Home > News & Reports
U.S. Supreme Court to Hear Challenge to Health Care Law
March 25, 2012
Attorney General Schneider Will Attend Oral Argument
AUGUSTA – Attorney General William J. Schneider, 25 other attorneys general, the National Federation of Independent Business and four individual plaintiffs will begin an unprecedented six hours of oral arguments before the U.S. Supreme Court challenging the Federal Government’s Health Care Act.
Paul Clement, former U.S. Solicitor General, will argue on behalf of the states. The argument schedule is as follows:
Monday, March 26
• 10:00 a.m. to 11:30 a.m. The Court will hear 90 minutes of argument on whether the federal Anti-Injunction Act prohibits the plaintiffs from bringing a challenge to the individual mandate at this time. The States contend that the individual mandate issue may be settled now without having to await the assessment of penalties under the Act.
Tuesday, March 27
• 10:00 a.m. to 12:00 p.m. The Court will hear two hours of argument on the constitutionality of the individual mandate — the requirement that individuals obtain health insurance or face a financial penalty. The States argue that Congress lacks constitutional authority to force individuals who are not participating in the insurance market to enter the market and purchase a government-prescribed insurance product.
Wednesday, March 28
• 10:00 a.m. to 11:30 a.m. The Court will hear 90 minutes of argument on the issue of severability and whether, if the Court invalidates the individual mandate, what other parts of the Act can still survive. Plaintiffs argue that the entire Act must fail if the mandate fails because it is the lynchpin of the Act.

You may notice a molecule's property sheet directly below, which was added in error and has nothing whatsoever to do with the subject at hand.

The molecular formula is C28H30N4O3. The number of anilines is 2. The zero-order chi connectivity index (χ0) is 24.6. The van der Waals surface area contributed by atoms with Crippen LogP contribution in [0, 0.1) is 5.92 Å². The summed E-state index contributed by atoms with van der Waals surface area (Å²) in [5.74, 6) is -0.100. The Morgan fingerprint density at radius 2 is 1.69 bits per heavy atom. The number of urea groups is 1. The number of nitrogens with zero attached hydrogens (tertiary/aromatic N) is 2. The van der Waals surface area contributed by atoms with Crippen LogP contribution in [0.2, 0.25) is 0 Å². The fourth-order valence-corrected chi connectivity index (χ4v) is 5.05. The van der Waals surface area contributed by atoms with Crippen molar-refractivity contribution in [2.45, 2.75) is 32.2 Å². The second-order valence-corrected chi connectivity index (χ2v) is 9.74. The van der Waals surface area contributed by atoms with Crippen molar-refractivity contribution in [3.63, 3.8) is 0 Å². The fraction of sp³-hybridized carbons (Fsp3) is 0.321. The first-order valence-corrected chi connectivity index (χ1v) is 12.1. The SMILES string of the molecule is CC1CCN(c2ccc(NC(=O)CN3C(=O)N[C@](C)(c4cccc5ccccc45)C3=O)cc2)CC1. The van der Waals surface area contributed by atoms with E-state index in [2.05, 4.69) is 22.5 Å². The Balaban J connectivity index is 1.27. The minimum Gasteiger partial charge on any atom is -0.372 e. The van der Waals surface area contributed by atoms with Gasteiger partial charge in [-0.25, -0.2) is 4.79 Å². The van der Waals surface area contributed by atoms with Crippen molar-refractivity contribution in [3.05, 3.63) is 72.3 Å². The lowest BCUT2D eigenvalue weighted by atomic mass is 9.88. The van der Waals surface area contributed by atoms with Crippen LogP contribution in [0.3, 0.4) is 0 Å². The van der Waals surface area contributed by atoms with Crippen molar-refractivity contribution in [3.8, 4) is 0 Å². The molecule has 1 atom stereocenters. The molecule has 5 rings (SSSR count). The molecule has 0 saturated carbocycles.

• 1:00 p.m. to 2:00 p.m. The Court will hear one hour of argument on the requirement that States massively expand their Medicaid programs. The States argue that Congress cannot force the States to expand, operate, and substantially fund the expansion of Medicaid, or coerce them to do so by threatening the loss of all federal Medicaid funding.
“It is vitally important to have this case decided,” said Attorney General Schneider. “The lives of every Mainer and every American are profoundly impacted by the issues that will be presented and argued during the next three days. Our core beliefs in individual rights and state sovereignty are at stake. Only when these questions have been settled by the Supreme Court will we have the constitutional foundation upon which to address the urgent health care needs of all our citizens.”
The Court is expected to issue a decision by the end of June 2012.